Category 2 - Band Rotunda,[61] Delta Tavern,[62] Doctor's House, former bakery,[63] former Flourmill Store,[64] former Māori pā - Puke i Ahua,[65] Grant's Chambers,[66] 13 Lower Waikato Esplanade,[67] 2 Old Taupiri Rd,[68] Pioneer Gun Turret,[69] Riverdale,[70] St Paul's Church,[71] War Memorial.[72]


Māori King Movement[edit]

The flag hoisted at Ngaruawahia on the proclamation of Pōtatau Te Wherowhero as the first Māori King, drawn 1863.

Ngaruawahia is home to the Kīngitanga.[26] The first Māori King, Pōtatau Te Wherowhero, was crowned at Ngaruawahia in 1858 and was living there when he died two years later. The current Māori King is Tūheitia Paki; he obtained the throne at Tūrangawaewae Marae immediately following his mother's passing in 2006.[6][73]


Ngaruawahia has two marae affiliated with the Waikato Tainui hapū of Ngāti Mahuta and Ngāti Te Weehi: Tūrangawaewae and its Mahinaarangi or Turongo meeting house, and Waikeri-Tangirau Marae.[74][75]

Tribal Huk[edit]

A local gang is Tribal Huk, who have been seen as heroes by the community for providing lunches to schoolchildren in Ngaruawahia, Hamilton and Huntly.[76] In particular, they have been known for making sandwiches,[77] which earned them the nickname "Sandwich Gang".[78]

In October 2016, Tribal Huk president Jamie Pink started a movement against methamphetamine, known in New Zealand as "P".[78] Waikato District Mayor Allan Sanson supported Pink's message to Ngaruawahia methamphetamine dealers to either leave the town within 24 hours or "visits" would begin.[79] The demand was also supported by members of the community who had gathered at a local meeting,[80] as methamphetamine was blamed for an apparent rise of crime in the town.[81] According to a gang source, Ngaruawahia became P free,[82] but the Police Association stated that there was no evidence that P dealers had left Ngaruawahia.[83] There is additionally concern Pink has damaged the work that Tribal Huk did feeding a thousand Waikato schoolchildren.[78]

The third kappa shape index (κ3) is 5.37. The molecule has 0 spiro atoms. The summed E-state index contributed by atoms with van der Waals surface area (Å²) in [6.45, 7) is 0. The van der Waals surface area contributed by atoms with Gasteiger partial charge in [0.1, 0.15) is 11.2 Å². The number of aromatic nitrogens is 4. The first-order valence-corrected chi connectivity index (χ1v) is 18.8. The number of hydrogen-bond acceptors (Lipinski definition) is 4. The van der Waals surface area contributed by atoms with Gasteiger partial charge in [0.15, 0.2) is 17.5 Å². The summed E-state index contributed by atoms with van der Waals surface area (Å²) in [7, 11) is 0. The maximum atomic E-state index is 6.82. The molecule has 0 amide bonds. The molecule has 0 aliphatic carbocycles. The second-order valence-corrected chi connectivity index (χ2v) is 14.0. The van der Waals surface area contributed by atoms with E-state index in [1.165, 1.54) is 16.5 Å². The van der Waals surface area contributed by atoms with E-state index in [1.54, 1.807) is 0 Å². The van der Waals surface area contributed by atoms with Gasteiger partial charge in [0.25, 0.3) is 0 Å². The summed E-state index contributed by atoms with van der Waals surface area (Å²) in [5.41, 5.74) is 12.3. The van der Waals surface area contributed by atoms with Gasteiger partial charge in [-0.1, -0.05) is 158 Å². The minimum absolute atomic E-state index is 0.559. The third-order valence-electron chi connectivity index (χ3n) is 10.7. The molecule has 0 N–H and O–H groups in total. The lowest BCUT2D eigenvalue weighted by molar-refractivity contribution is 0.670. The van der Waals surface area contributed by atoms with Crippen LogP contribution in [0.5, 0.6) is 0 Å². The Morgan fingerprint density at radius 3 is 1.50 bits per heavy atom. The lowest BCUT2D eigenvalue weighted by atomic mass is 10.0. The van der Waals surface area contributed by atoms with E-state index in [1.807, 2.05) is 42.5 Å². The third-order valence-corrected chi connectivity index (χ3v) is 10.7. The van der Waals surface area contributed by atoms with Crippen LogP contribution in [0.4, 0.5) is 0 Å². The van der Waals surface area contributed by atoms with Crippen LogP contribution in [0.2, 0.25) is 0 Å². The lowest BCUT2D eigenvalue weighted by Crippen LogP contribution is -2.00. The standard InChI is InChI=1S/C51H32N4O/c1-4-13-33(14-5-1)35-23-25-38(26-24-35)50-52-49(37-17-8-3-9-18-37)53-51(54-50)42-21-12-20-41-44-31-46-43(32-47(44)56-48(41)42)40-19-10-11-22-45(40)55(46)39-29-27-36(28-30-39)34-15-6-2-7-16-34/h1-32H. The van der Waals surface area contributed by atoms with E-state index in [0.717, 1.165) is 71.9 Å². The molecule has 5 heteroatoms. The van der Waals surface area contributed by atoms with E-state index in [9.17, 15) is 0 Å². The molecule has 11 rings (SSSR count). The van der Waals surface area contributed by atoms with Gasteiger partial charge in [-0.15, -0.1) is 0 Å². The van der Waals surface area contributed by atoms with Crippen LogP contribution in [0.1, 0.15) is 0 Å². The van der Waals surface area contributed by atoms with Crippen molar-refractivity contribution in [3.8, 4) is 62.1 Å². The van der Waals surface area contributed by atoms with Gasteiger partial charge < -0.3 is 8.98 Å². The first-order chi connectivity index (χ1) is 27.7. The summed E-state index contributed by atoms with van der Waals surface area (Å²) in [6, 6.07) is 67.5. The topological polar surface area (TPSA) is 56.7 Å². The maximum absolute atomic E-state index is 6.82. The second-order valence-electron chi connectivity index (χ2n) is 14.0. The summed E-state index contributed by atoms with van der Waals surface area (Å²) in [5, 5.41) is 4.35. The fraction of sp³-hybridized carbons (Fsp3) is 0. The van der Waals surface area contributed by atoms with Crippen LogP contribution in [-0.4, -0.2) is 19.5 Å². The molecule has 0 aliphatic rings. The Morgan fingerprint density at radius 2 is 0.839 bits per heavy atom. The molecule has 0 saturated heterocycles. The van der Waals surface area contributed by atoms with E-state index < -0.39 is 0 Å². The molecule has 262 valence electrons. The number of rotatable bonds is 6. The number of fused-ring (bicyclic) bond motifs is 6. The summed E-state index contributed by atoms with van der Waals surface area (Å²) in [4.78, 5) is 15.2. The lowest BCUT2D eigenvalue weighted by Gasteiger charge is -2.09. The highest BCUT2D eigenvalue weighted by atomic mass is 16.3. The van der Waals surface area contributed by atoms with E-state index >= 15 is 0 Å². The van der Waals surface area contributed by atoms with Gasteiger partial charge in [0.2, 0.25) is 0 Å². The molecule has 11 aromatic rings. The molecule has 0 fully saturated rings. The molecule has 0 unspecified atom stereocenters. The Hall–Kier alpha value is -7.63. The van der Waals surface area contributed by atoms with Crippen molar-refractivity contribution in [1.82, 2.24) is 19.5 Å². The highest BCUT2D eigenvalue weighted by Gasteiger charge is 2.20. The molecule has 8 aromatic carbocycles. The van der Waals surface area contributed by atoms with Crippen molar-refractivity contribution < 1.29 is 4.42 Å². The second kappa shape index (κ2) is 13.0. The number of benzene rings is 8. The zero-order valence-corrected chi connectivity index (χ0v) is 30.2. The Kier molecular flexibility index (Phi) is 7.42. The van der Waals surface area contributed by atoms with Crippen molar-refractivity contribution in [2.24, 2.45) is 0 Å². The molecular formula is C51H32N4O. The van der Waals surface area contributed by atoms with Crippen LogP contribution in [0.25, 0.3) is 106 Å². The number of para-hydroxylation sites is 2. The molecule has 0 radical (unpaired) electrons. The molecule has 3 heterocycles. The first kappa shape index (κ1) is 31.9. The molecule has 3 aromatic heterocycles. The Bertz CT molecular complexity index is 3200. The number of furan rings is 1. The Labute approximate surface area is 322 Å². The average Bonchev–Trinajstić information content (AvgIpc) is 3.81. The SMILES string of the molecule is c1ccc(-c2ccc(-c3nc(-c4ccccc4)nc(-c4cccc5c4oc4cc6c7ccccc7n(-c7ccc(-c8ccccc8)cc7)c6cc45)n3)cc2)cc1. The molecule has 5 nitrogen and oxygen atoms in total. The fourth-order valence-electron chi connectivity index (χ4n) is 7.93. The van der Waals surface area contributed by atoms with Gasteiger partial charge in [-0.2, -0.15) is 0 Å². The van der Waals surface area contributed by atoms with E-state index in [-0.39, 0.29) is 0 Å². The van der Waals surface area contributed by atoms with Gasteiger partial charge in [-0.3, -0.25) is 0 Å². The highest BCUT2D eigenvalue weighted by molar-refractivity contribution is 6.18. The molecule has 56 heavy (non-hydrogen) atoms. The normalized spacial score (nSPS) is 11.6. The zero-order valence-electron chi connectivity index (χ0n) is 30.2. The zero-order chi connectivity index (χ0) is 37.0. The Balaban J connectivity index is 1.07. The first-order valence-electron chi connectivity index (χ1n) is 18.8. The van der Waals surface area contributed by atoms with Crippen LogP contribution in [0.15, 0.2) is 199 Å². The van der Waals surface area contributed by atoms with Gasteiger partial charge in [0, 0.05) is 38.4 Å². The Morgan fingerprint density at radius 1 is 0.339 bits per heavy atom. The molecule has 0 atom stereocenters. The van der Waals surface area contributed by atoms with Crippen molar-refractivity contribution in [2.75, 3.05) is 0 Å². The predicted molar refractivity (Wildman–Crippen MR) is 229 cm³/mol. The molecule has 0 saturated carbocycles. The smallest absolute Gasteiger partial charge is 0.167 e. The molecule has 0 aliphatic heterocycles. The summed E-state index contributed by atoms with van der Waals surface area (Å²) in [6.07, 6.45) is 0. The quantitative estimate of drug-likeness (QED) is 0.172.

In November 2016, another community meeting was held. Pink was not present.[84]


In the 1996 census, the majority of residents identified as Christian. A Bible is traditionally used during the crowning of a Māori monarch.[73] In 1995, the Holy Trinity Anglican Church burned down, and a new church had been built in its place by 1998.[18]

On the northern side of the Waipa River is the Christian Youth Camps (CYC), the largest youth camp site in New Zealand. CYC started in the early 1960s with large Easter conventions. Today there are two separate camp sites on 38 hectares of land. The camp offers school holiday camps throughout the year. During the terms, the camps are used by various groups, including schools, churches and sporting organisations.

Sport and recreation[edit]

Football (soccer)[edit]

Ngaruawahia United, known as "The Green Machine", is the local football (soccer) club, founded in 1968. Centennial Park serves as the home ground for the club, and has been the home venue for ASB Premiership side Waikato FC in past seasons.[citation needed]

Rugby league[edit]

A gun turret of the paddle-steamer gunboat Pioneer, now mounted near the Waikato River.

The town's rugby league teams are Ngaruawahia Panthers and Tūrangawaewae.[85] The Ngaruawahia Rugby League Club is the oldest such club in the Waikato. Early games were played on varying venues, for instance Taupiri paddock and Paterson Park. The first major match for the town was held in August 1911 when they lost to Auckland 22 - 36 at the Caledonian Ground in Frankton. Ngaruawahia did however beat Hamilton United 27 - 4 in the first ever Northern Union game to be played at Hamilton's Steele Park in 1912. The senior team were Champion of Champions in 1956 and 1957.[86]

Ngaruawahia is the home of the rugby league team Turangawaewae RLC, which is named after the marae opposite the clubrooms. The club currently holds the record for the first team to win consecutive titles in the annual Waicoa Bay Premiers Competition, consisting of all teams in the Waikato, Coast and Bay Of Plenty regions.[citation needed] Ngaruawahia Rugby League Club (Panthers) are 2011 champions, Premiers, U17, U14, U13 are all champions.